One of the most popular Jewish stories that circulated in the late Second Temple period begins with representatives of the Assyrian king Nebuchadnezzar ordering Judeans to support their military campaign. When the Judeans refuse, the empire sends a general named Holofernes to punish them—first through siege and starvation and then by attack. As the town of Bethulia’s panicked elders declare a public fast, a woman named Judith concocts a bolder plan. She tells Assyrian guards camped at the edge of town that she is defecting to their side and is led to the tent of Holofernes, whom she seduces over the next few days. One night, after the general has passed out in bed following an evening of debauchery, she stands at his bedside, utters a prayer to the God of Israel, and chops off his head.
The Jews who first read this story knew that it could never have happened. The Assyrian empire never had a king named Nebuchadnezzar, which is the name of the Babylonian king responsible for the Jerusalem Temple’s destruction. Nor was a Babylonian or Assyrian king likely to have had a general with a Greek name like Holofernes. There is also no evidence that there ever was a Judean town named Bethulia (a made-up word that means Virgintown).
The writer of Judith’s story may have fabricated key details, but he was far from sloppy. The book’s narrative features are lifted from the biblical book of Judges, which recalls how the prophetess Deborah and the Kenite woman Jael defeated the Canaanite general Sisera. The writer transformed this story into a contemporary tale that conveyed the message that God will always protect the people of Israel from their enemies. Why, then, was this tale not preserved in the Jewish Bible?
On the face of it, the answer to this question is straightforward. By the end of the Second Temple period, the books included in the Torah and the Prophets (Nevi’im) had long been agreed upon. Judith was written after these two collections were closed and after most texts that were to be included in the Bible’s third collection, known as the Writings (Ketuvim), were composed. And because it circulated in Greek as well as in Hebrew, Judith was unlikely to make the cut.
And yet, perhaps some Jews who lived during the late Second Temple period did view Judith as scriptural, since the concept of holy scriptures had not yet crystallized into a fixed corpus. This flexible attitude, particularly as it applied to the category of Ketuvim, continued into the Common Era. The Mishnah, written around 200 CE, records debates about the scriptural standing of controversial works such as Ecclesiastes and the Song of Songs. It was only at this time, or shortly thereafter, that Jews and Christians began compiling lists of their holy scriptures, which Christians called “canons” (named so after the Greek kanon, a reed commonly used as a measuring stick).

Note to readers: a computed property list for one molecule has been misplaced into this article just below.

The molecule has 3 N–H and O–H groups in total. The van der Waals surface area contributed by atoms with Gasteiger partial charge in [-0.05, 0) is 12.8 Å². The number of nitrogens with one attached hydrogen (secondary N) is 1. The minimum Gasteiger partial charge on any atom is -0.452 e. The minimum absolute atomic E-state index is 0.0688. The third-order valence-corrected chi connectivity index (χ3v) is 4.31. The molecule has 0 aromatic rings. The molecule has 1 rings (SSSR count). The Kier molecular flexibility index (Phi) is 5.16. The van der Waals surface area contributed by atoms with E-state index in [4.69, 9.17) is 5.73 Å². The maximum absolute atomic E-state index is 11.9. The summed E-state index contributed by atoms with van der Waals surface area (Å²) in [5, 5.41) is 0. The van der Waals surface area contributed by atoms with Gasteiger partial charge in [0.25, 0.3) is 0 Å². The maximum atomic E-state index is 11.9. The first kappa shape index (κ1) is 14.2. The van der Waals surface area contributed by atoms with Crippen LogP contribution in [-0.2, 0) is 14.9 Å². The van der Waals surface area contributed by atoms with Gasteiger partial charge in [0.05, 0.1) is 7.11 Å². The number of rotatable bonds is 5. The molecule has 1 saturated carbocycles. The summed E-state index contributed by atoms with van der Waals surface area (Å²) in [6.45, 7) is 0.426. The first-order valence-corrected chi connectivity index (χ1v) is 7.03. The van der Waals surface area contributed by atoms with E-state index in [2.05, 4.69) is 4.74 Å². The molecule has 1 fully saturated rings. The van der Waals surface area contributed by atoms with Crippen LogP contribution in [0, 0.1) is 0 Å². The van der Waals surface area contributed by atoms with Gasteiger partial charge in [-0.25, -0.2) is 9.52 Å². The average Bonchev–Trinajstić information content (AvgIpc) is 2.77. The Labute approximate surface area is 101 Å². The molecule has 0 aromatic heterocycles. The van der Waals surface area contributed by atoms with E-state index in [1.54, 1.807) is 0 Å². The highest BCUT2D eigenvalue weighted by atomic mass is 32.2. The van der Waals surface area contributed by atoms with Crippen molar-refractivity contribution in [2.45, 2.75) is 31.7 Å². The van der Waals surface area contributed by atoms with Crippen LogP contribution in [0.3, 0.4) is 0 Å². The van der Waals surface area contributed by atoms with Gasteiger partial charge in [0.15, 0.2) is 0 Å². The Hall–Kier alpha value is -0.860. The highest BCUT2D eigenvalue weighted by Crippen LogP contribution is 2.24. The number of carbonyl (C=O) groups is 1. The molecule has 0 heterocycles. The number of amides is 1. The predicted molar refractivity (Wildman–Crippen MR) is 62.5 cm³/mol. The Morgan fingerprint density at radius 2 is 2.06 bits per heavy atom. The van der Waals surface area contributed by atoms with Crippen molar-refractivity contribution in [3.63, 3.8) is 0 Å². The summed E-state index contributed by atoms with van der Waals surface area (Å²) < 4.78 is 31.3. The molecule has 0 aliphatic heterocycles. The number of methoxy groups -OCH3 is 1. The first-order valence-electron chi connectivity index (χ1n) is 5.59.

Christians in late antiquity read Judith as part of an unstable collection that came to be known as the Apocrypha, meaning “hidden things.” Some Christian communities viewed these books as semicanonical (“deuterocanonical”) or even as fully canonical. The rabbis, by contrast, made occasional references to forbidden “external books” (sefarim hitzonim). But they also sometimes quoted the uncanonized wisdom text Ben Sira, and they never established a list of these forbidden books. Over time, the Hebrew Bible became established as a closed canon that told Jews who they were, and the Apocrypha took on the role of telling Jews who they weren’t.
Today, traditional Jews tend to regard the Apocrypha as an enigmatic heresy, a threat to the preservation of an uncorrupted transmission of Torah from Sinai. For these Jews, the Apocrypha is a religiously insignificant novelty, an obscure set of curious historical off-ramps bypassed by authentic Judaism.
Such negative attitudes toward the Apocryphal books throw the outsized influence of a few of their heroes, such as Judah Maccabee and Judith, who have captured Jewish imaginations for two millennia, into surprising relief. These heroes, and their stories, slip both above and below the surface of Jewish literature, appearing in unexpected places, only to disappear again. But as a literary collection, the Apocrypha has yet to be reclaimed as a set of Jewish texts.